GUIDE TO THE KINNEL WATER

NAME OF RIVER: Kinnel Water

WHERE IS IT?: The Kinnel Water runs alongside the A701 Moffat to Dumfries road. The mid point is St Annes bridge (the one with traffic lights on) in between Moffat and Dumfries. If its been raining hard this river combines well with the Evan water for a really sweet days boating.

PUT INS/TAKEOUTS: The put in is at the small bridge at Boreland (NY 0658 9581). From St. Annes bridge head north on the A701 for approx 11/2 miles to a small road turning on the left. Follow the road down to a paddock,  some signposts for anglers and a small car park. Put in at the pool just above the wooden bridge. There are two options for the get  out. The first is to drive towards Dumfries for ½ a mile from St Annes bridge and take the first left to Hartfield farm (NY 06740 92333). Park considerately half way down the farm track. The alternative is to extend the paddle  for 2k (only really worth it if the river is humping) and get out at Courance. To get here go south on the A701 for approx 1 mile then take the small road on the left (signposted “Lochmaben”).  Follow this road until you see a lodge  house on the right hand side of the road with a large estate house behind it. On the left hand side a farm track leads to the river (250m) (NY 05929 90116). It’s a good idea to walk down to the river at both get outs so you can recognise where to egress when you come to it.

APPROX LENGTH: 6Km

TIME NEEDED: 1 1/2  Hours

ACCESS HASSLES: The river is fished – but probably not at the levels needed for boating. The locals seem friendly, and considerate parking etc will keep it this way.

WATER LEVEL INDICATORS: Like the Evan this needs a ton of water to get it going. Look over St Annes bridge – the river should preferably look brown and bouncy with few rocks visible on the downstream side for a good trip. Use the SEPA gauge at  Redhall – 0.9 m is the absolute minimum for paddling with levels of 1.3 and upwards ideal. At higher levels the river is committing and scarily fun!

GRADING: 3(4)

MAJOR HAZARDS/FALLS: It might be wise to inspect the double drop and gorge above St Annes bridge (Gd 4). Fallen trees are  a possibility on the whole river and there are lots of sweepers and strainers along the way.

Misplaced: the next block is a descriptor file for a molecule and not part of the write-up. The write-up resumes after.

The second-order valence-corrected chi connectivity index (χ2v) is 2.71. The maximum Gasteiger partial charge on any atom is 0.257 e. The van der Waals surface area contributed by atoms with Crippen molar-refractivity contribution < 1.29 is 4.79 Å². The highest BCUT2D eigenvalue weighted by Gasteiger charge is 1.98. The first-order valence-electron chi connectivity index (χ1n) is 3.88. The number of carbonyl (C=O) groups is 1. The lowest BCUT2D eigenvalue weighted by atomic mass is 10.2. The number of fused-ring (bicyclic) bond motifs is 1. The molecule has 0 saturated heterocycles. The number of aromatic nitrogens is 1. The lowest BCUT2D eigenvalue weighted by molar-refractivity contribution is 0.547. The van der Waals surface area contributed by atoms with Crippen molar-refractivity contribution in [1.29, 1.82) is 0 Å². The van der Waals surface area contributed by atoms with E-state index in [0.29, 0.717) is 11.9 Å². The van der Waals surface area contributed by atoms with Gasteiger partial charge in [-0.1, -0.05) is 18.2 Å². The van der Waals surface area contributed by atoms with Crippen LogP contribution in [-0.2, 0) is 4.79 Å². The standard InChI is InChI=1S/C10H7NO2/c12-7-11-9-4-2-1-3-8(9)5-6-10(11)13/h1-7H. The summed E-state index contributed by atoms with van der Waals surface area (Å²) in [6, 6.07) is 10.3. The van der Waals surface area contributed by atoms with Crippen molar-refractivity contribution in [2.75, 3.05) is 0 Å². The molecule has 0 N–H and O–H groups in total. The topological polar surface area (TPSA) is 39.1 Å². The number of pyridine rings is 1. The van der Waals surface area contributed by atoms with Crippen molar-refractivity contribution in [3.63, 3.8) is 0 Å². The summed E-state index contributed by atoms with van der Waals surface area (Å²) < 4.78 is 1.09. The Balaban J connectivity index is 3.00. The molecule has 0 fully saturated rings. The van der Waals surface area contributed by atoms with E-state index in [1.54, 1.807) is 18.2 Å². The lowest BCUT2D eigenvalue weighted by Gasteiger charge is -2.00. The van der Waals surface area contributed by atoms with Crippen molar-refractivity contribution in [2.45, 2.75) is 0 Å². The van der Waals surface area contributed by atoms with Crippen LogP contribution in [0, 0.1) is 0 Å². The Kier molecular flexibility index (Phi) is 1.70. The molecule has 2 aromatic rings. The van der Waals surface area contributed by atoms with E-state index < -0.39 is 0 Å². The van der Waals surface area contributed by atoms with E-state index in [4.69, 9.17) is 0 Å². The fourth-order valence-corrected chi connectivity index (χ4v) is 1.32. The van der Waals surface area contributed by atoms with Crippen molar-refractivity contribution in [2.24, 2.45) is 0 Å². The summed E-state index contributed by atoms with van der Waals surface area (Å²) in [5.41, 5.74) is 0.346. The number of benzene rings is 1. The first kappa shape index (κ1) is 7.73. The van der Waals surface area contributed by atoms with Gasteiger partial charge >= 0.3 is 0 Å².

GENERAL DESCRIPTION: Best considered the Evan waters bigger brother, this river makes a great alternative to some of the better known runs in D&G and the Borders and deserves to be paddled more often. Exciting but never desperate, it’s great boating when there’s lots of water.

The first rapid at Boreland bridge gives a general taste of the river down to the gorge – really nice fast Gd 3 boating alternating with flatter sections. Often the trees hang down over the rapids restricting possible lines and providing traps for the unwary.

After approx 1K an exciting looking  tributary enters on river right – I’ve paddled the bottom 500m (Gd4) but the rest may well be worth a go.

The river carries on in the same vein – as the banks close in and heighten, a metal footbridge appears. Start to keep an eye out for a sharp left hand bend with a fallen tree about 300M above the gorge, a telegraph pole close to the left hand bank is pretty well the last chance to jump out and look (best inspected from the left). Mark your route down the double drop and boily S bend, then go for it safe in the knowledge that this is the most difficult part of the river. If you’ve missed the last eddy,  centre left then hard right seems to work.

Once past the gorge, fast water leads to St Annes bridge and an eddy to catch your breath for the final rapid. At lower levels this consists of a succession of 4-5 sweet Gd 3 drops. In higher water these form large stoppers – the final one is a tricky twisting affair.  For those that have parked at Hartfield watch out for the ruined building on the right hand bank which marks the get out. The river now begins to flatten out to shingly Gd 2 as the walls recede  and the second get out approaches on a scenic and relaxed bit of water.  Watch out for logjams on this stretch – there’ll be plenty of time as the river has slowed considerably by this point.

OTHER NOTES: I’ve not paddled all of it but an alternative get in would be at the top of the previously mentioned trib (accessed from the Raehills road). I think this is called the Duff Kinnel water. Anyone done it?

CONTRIBUTED BY: Dave Colvill.

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